"We still don't know what happened to Uncle Harry. But we would love to know."
Even down the phone, clear Geordie tones ring out from Mick Laffey - a world away from the accent his County Down-born great-great uncle Capt Henry 'Harry' Hassan would have employed.
Some relatives of the Bangor-born captain, including Mr Laffey, have stayed close to the area of Tyneside where he lived before he disappeared 100 years ago, following the sinking of SS Belgian Prince on 31 July 1917.
It was an event that even in the midst of World War One jumped from the pages of the UK's daily papers.
"A crime unparalleled for fiendish cruelty," "A cold-blooded murder" caused by "submarine savagery" that resulted in the deaths of 38 men in the harsh waves of Atlantic Ocean, almost 200 miles from the west coast of Ireland.
An "outrage" recorded in the minutes of a meeting held by Prime Minster David Lloyd George's war cabinet in the days after.
The details were gruesome - a cargo ship torpedoed by a U-boat, its fleeing crew taken from lifeboats before they could escape.
Their lifejackets confiscated, the crew were assembled on the hull of the submarine before it submerged, leaving all but four of the men to drown.
Three survivors and one more unaccounted for - Capt Henry Hassan, who was taken below the deck of the U-boat before it submerged.
His family never saw or heard from him again.
His name features on Tower Hill Memorial in London, dedicated to mercantile seaman who died in both world wars with no known grave, as well as on Bangor's war memorial.
But his exact fate remains unknown over a century later - did he die in Germany as an unrecorded prisoner of war? Or was he killed when the U-boat carrying him was destroyed by British forces?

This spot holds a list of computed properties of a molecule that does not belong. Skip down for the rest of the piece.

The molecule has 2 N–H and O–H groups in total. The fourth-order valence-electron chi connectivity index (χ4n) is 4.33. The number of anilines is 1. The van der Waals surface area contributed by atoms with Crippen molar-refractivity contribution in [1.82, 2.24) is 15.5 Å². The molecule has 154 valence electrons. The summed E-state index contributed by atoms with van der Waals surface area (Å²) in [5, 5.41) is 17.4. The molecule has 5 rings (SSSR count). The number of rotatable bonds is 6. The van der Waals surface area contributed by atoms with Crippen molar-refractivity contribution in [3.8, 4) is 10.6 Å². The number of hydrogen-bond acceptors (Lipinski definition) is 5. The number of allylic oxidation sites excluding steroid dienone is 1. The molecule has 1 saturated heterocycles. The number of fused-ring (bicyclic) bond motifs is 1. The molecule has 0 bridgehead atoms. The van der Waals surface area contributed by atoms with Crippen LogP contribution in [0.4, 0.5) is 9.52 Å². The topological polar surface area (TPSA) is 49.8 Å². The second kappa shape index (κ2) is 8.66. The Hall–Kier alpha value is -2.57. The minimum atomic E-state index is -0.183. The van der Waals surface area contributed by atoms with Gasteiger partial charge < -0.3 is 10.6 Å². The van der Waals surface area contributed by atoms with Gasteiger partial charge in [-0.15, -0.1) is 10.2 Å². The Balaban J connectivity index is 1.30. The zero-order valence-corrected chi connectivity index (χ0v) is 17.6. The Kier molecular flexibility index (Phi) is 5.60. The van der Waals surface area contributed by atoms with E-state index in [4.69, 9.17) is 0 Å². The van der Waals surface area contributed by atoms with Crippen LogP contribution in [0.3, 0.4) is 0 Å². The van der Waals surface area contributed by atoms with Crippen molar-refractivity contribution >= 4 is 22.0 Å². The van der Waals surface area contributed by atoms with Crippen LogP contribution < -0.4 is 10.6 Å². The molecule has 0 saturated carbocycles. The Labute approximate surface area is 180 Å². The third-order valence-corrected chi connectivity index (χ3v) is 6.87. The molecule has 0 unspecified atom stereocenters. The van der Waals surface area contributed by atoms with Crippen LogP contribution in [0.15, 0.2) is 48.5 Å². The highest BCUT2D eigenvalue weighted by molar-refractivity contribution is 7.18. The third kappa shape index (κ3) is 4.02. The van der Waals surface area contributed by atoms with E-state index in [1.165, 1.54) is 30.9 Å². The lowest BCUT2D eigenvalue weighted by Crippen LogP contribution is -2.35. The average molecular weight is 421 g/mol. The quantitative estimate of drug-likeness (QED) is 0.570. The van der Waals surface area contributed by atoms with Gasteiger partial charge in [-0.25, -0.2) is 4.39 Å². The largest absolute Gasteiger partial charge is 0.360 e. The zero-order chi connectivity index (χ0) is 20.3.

Or was he the victim of a ruthless U-boat commander, a "prototype Nazi", who later served on the staff of Heinrich Himmler?
Mr Laffey was "six or seven" when he first heard about "Uncle Harry".
"I was sitting with my nana and asked her if anybody in our family was in the war," he told BBC News NI.
"And she talked about Uncle Harry.
"When she explained what happened, you could tell that it had affected her and the family.
"Her mam would've known Harry, the whole family was touched by what happened, it was a personal tragedy."
His uncle, Philip Burchill, was told the story by his grandfather in 1961 when he asked for help writing a seafaring story for homework.
"I was 11, my grandfather didn't tell me the details of the sinking," he said.
"I remember listening with horror, a few years later, as he told me that the submarine had dived with the crew of the Belgian Prince on its deck."
The story itself only came to be told because of the three fortunate survivors.
Newspaper reports from the time carried the testimony of Chief Engineer Thomas Bowman.
He described the moment the submarine became submerged in the ocean.
"Suddenly, I heard a rush of water and, shouting 'look out, she's sinking,' I jumped into the water," he said.
"Many men went down with the submarine, others swam about.
"Near me was an apprentice, aged 16, shouting for help, I held him up in darkness until about midnight when he became unconscious and died from exposure."
He, along with two others, was taken to the Sailors' Rest in Londonderry, where they were tended to by the maritime charity now known as the Sailors' Society.